Friday, February 3, 2012

A Star Is Born - Goodbye Charlie Callahan

My friend Charlie recently died after an extended illness.  That's a polite way of saying that he struggled for every breath he took for a long, long time. 

I got to know Charlie through his blog and we became friends.  I was always amazed that he wanted to be my friend.  I was always astounded and very, very proud when he took the time to comment on my writing because Charlie was one heck of a wordsmith. The best.

He had a razor-sharp wit with which he attempted to cover a heart of glowing gold-white light.  He didn't fool me.  He lived a lot harder than a lot of people.  He took full responsibility for harming his body with his nasty habits.  That's a polite way of saying addictions.  He was in recovery from the drugs, but unfortunately they had already done their dirty work. I'm not telling secrets out of school, by the way.  Charlie became an educator about alcoholism.  An educator that knew his time was precious and he wasted none of it judging people.

He did, however, judge books.  He critiqued them.  A wise, well-read, spark-shooting, honest, intelligent (oh, I can hear him now telling me to cut the crap) man who understood the value of adding four legged folks to ones family.

As you might imagine, Charlie had a large following, including lots of women of all ages who regularly professed their love and emailed their hugs to him.  Alas, Charlie had Martha,  to whom he often referred.  I only know her through Charlie's writings, but I reckon she must be a sort of ever-patient angel who wasn't afraid to use a cattle prod when necessary.  The perfect woman for him.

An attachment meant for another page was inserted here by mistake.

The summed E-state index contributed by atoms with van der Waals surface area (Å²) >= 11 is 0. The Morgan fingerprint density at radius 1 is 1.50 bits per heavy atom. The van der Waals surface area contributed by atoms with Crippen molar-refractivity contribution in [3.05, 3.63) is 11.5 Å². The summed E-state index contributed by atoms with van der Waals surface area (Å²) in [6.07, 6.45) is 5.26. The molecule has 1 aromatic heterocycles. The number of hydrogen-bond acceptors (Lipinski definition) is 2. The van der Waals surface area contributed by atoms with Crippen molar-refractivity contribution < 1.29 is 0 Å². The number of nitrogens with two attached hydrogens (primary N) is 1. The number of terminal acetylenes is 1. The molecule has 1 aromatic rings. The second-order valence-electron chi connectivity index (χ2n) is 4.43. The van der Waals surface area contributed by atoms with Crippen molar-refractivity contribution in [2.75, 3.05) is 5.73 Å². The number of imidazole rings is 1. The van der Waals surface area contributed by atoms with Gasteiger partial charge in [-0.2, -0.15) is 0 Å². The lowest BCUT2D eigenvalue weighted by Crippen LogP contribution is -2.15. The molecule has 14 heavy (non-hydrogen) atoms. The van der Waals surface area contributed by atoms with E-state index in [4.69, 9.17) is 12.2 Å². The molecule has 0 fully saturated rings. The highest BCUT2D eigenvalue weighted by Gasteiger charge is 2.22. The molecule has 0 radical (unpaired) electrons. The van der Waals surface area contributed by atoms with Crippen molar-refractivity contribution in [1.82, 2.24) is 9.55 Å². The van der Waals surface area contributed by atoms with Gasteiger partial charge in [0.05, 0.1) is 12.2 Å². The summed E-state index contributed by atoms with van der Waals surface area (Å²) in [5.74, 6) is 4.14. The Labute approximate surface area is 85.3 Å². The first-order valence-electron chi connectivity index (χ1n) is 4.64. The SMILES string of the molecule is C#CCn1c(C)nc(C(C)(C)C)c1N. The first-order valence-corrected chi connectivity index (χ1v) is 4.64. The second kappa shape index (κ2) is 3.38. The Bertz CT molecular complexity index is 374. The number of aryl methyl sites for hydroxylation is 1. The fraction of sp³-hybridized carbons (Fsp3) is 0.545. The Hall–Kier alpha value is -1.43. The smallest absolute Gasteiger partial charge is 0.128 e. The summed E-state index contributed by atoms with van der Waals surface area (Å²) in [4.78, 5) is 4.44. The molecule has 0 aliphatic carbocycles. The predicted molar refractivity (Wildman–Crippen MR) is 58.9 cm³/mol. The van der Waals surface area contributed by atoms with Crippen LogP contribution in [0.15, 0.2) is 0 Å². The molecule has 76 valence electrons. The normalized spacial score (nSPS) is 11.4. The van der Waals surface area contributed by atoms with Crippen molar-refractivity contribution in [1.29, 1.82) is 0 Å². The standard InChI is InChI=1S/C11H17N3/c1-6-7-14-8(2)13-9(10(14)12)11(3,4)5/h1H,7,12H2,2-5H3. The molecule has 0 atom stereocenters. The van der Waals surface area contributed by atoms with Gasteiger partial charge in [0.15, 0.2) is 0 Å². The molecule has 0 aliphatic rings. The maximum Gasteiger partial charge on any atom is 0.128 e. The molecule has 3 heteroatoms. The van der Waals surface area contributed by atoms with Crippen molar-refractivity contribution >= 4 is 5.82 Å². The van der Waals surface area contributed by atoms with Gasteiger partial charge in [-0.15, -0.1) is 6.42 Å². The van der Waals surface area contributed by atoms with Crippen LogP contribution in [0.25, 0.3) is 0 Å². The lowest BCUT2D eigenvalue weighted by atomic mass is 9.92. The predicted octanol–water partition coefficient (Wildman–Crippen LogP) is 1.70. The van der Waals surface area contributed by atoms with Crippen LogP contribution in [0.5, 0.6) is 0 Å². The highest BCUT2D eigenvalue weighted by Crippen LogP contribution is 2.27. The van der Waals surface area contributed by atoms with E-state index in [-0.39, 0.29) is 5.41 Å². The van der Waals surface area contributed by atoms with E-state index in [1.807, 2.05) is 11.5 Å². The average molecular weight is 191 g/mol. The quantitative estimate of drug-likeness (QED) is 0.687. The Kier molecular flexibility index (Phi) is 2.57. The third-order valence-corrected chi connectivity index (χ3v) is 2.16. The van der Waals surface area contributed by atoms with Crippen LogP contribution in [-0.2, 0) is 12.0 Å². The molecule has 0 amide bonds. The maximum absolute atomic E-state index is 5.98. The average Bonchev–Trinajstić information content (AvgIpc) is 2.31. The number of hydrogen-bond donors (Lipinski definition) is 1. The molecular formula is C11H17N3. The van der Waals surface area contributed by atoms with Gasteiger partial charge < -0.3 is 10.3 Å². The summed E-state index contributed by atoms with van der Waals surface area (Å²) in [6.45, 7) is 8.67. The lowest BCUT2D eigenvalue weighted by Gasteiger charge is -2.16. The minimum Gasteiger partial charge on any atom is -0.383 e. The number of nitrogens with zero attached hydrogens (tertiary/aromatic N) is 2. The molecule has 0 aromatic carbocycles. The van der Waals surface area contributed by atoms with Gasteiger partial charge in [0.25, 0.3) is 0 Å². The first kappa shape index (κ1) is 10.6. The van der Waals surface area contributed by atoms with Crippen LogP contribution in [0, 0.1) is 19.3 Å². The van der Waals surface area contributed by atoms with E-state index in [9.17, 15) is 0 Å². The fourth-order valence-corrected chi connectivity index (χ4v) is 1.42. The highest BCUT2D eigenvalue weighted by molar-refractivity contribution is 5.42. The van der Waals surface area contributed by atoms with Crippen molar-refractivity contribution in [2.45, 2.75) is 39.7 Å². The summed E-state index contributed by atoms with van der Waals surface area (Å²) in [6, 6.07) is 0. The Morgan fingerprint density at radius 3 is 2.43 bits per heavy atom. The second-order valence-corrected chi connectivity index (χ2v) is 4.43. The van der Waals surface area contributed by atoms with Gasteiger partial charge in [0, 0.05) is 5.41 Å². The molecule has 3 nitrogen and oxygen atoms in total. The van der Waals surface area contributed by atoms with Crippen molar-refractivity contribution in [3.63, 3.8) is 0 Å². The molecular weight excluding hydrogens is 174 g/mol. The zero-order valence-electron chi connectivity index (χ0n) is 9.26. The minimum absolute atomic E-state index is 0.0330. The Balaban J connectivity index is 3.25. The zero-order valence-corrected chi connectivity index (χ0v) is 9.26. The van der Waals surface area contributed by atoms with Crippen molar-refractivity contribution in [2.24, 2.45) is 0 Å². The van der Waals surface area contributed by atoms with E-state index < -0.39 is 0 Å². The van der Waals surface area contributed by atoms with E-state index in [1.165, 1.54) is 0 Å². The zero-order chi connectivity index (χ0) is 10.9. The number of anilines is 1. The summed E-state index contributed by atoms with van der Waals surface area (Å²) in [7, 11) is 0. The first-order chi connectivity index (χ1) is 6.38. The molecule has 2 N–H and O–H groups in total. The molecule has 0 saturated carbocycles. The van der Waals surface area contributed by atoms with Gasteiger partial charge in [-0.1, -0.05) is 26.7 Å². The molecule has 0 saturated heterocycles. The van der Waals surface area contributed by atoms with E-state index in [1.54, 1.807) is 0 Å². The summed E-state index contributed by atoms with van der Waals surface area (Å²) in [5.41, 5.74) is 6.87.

I so wanted to write a perfect column for him.   Maybe a breath-taking poem (Oh, sorry about that pun, Charlie!).  And maybe I'll be able to do that one day soon.  But right now, I'm crying too hard to think about meter and rhythm and rhyme and I'll be damned if I'll write a half-assed poem for Charlie.  

I like the idea that the Universe continues to expand because every good person's death becomes a new star.  The Heavens will be lit quite well now.

To say I'll miss him is such an understatement that it misses the point.  So I'll just say, Thanks, Charlie.  I'll catch you later.


  1. A wonderful tribute to your friend Charlie, and I love your description of Martha.
    I know a thing or two or three about alcoholism, the people who have the illness, and the people who live with the people who have the illness, and even though I've never heard of Charlie or Martha before, I know something about them both: they were glad you were Charlie's friend.

  2. Oh Fay...I'm so sorry for your loss. It's so hard but you've written a very moving tribute to him and as long as you keep thinking of him he will always be with you. Sending you big hugs! Barb

  3. Kay and Barb,
    Thank you both for hugs and understanding. I was a lucky one to have him in my life.

  4. Well said, Fay. There are too few Charlies in this world. Here's link to his obituary in the Arizona Republic, in case you didn't find it yourself.

  5. This is a great posting I have read. I like your article.

  6. Hi Fay,

    Remember me? I used to go by Lady Amanda. Now I am just Manda. I used to have the blog Living with an Invisible Disability. Now I started a new one called What comes next! Come by check it out. I missed you guys and the blogging world. I remember when I turned 30 and I said it was the best age, you told me secret that whatever age you are is the best. Please stop by.

    Hugs with blessings,